Festival review: Secret Garden Party 2012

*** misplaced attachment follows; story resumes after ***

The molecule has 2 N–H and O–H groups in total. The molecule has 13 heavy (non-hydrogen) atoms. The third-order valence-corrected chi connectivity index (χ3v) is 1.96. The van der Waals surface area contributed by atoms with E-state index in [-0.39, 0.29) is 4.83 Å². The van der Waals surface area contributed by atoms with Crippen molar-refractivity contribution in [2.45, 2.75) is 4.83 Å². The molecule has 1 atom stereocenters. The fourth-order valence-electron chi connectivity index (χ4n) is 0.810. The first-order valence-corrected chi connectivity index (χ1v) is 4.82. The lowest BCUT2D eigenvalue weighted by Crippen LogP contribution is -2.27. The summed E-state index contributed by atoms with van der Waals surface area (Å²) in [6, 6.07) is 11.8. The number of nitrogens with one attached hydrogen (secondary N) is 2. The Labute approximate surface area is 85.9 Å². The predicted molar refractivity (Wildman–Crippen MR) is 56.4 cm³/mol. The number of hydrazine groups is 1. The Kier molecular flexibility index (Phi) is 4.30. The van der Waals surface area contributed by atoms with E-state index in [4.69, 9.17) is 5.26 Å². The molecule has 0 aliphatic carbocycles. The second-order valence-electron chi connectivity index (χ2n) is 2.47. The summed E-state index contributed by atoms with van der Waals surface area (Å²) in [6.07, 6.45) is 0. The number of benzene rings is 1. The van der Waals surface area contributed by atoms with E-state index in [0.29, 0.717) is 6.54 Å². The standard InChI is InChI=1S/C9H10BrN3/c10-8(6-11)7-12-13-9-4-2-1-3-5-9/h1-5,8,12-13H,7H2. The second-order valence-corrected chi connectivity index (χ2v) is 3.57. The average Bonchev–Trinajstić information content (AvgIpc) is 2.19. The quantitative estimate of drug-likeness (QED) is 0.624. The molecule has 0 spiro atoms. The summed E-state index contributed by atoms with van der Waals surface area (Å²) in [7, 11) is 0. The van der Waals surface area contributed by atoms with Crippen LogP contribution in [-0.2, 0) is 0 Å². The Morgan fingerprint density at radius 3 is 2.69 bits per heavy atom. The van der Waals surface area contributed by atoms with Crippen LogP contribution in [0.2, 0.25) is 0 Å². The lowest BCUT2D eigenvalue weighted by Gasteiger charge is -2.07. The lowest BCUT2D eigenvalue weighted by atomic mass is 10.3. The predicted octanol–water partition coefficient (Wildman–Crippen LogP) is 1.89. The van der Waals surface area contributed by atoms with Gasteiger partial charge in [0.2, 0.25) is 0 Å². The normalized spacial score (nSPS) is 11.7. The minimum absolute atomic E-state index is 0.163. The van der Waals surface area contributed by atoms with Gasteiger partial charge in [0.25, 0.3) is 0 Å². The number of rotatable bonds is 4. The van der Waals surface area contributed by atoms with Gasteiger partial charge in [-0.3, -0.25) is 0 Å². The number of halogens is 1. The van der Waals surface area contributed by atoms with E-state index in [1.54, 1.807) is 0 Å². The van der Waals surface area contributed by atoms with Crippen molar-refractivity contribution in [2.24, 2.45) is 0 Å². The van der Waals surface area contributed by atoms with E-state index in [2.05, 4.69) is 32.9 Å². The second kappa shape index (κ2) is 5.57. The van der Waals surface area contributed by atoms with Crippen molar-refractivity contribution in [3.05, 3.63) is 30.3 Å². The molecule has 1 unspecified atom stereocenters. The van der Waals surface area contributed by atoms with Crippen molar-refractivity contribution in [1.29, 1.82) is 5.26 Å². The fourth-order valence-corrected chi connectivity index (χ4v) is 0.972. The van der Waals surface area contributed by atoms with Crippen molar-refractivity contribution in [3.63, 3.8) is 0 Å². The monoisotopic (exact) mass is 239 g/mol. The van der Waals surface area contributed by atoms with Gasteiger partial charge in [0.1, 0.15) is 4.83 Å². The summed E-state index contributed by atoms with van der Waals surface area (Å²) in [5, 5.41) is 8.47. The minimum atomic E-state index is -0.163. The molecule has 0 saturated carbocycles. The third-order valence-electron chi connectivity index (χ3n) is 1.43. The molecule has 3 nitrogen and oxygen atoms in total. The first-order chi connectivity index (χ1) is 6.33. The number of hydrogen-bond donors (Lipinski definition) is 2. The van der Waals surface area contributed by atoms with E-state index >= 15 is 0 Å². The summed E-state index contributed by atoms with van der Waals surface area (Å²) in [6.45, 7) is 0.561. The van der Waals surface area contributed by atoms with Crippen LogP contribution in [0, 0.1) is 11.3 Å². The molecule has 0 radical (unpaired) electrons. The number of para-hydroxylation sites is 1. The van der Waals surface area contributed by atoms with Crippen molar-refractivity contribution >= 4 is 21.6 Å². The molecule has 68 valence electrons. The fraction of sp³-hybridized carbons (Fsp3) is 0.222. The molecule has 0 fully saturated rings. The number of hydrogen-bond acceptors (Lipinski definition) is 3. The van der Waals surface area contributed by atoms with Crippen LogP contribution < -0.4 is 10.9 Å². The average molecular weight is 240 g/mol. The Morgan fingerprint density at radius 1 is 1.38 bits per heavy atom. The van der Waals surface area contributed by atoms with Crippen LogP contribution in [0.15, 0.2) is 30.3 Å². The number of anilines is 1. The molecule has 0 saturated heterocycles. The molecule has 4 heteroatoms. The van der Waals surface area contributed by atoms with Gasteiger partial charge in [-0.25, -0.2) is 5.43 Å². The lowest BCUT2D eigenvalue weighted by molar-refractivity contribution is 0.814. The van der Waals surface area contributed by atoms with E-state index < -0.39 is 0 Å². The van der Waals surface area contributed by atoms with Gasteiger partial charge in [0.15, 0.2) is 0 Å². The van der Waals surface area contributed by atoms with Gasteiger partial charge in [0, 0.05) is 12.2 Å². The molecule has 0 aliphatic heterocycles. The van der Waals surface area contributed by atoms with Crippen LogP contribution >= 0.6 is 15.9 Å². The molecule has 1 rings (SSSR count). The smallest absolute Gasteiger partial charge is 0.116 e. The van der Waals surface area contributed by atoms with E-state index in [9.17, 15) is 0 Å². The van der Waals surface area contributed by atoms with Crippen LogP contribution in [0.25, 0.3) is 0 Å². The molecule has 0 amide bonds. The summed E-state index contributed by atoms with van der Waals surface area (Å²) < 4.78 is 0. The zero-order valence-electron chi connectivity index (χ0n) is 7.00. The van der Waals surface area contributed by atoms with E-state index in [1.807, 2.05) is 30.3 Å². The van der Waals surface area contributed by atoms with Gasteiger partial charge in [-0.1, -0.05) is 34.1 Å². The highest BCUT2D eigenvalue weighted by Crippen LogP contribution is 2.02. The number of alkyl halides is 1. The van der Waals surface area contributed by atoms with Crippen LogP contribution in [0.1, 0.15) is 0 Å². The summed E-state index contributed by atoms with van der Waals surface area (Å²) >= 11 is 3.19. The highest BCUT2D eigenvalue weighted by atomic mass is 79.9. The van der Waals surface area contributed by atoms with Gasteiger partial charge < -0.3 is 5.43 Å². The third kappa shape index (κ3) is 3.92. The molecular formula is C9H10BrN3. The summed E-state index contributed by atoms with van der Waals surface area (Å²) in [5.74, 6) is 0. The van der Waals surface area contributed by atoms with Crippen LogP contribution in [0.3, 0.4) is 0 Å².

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Tucked away in the rolling fields of Cambridgeshire the Secret Garden Party unfurls itself around the lake, waiting to be discovered by thousands of music-loving ‘Gardeners’ with the ability to make it bloom. SGP is independent in every sense of the word, from its independent funding right down to those responsible for the independent vibe: “It is your party”. The little earth-embracing hub genuinely seemed to self-generate: each stage settled quietly into its place, and anyone who should stumble across it became another blossom on its branch. Forget the actual river; everything was connected by a downright torrent of mud. Refreshingly, this set the tone for the festival as decidedly ‘hippy’ over ‘hipster’: glampers need not apply. The crowds started to party, or rather hazily gravitated towards the tents mid-afternoon, in search of dark corners and bright new talents. Sun-drenched activities included electro-swing classes somewhat compromised by the mud, festival friends mourning your death at the funeral parlour, and a bit of S&M next door to the snake-and-tarantula table. The Crossroads tent got hips swaying as the sun went down with its mix of rock and blues. Spanish Juan Zelada warmed up passers-by on the Friday with his feel-good, listenable pop folk (which is ten times better live); teenage up-and-comer Jake Bugg packed out the floor space with his Beatles-inspired sound; and retro rock ‘n’ rollers The Jim Jones Revue tore up the venue with their late-night set. A few hundred yards away saw water nymphs queuing up to party out on the lake at The Pagoda. Meanwhile, neighbouring stage Where The Wild Things Are took a more laid-back approach with its rougher-than-gravel act Beans on Toast. Now part of the furniture in his sixth year at the venue, folk singer Jay’s set involved playing half of each song, royally messing it up when his new band tried to join in, and making us forget the train wreck with his big ole heart and a few witticisms. He was funnier than Tim Minchin’s Saturday slot, in fairness. The stage also welcomed the likes of Lianne La Havas, with her sweet soul that earned her a place in the top 10 album chart this month, and folk-pop monarch reincarnation King Charles.
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